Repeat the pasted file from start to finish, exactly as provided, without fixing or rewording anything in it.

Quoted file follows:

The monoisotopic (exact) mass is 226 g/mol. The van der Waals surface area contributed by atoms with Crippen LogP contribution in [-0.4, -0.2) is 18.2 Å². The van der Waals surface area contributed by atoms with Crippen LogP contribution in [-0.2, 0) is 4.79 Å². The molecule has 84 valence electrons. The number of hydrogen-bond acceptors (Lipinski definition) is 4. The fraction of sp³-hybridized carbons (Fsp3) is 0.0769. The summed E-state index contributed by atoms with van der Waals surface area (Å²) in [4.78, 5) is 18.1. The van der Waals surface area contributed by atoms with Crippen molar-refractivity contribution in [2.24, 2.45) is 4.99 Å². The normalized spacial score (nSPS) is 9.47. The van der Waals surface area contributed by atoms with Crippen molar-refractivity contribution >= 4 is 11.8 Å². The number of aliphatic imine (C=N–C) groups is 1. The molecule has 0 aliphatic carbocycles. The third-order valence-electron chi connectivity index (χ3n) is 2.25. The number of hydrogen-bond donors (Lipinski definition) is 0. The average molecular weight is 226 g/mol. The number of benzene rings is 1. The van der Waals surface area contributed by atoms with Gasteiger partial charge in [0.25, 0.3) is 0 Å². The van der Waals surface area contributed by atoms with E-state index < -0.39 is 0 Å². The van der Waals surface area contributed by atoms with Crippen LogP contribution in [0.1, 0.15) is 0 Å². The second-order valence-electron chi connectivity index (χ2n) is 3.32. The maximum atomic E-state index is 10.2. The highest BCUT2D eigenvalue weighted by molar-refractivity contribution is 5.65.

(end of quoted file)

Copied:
The monoisotopic (exact) mass is 226 g/mol. The van der Waals surface area contributed by atoms with Crippen LogP contribution in [-0.4, -0.2) is 18.2 Å². The van der Waals surface area contributed by atoms with Crippen LogP contribution in [-0.2, 0) is 4.79 Å². The molecule has 84 valence electrons. The number of hydrogen-bond acceptors (Lipinski definition) is 4. The fraction of sp³-hybridized carbons (Fsp3) is 0.0769. The summed E-state index contributed by atoms with van der Waals surface area (Å²) in [4.78, 5) is 18.1. The van der Waals surface area contributed by atoms with Crippen molar-refractivity contribution in [2.24, 2.45) is 4.99 Å². The normalized spacial score (nSPS) is 9.47. The van der Waals surface area contributed by atoms with Crippen molar-refractivity contribution >= 4 is 11.8 Å². The number of aliphatic imine (C=N–C) groups is 1. The molecule has 0 aliphatic carbocycles. The third-order valence-electron chi connectivity index (χ3n) is 2.25. The number of hydrogen-bond donors (Lipinski definition) is 0. The average molecular weight is 226 g/mol. The number of benzene rings is 1. The van der Waals surface area contributed by atoms with Gasteiger partial charge in [0.25, 0.3) is 0 Å². The van der Waals surface area contributed by atoms with E-state index < -0.39 is 0 Å². The van der Waals surface area contributed by atoms with Crippen LogP contribution in [0.1, 0.15) is 0 Å². The second-order valence-electron chi connectivity index (χ2n) is 3.32. The maximum atomic E-state index is 10.2. The highest BCUT2D eigenvalue weighted by molar-refractivity contribution is 5.65.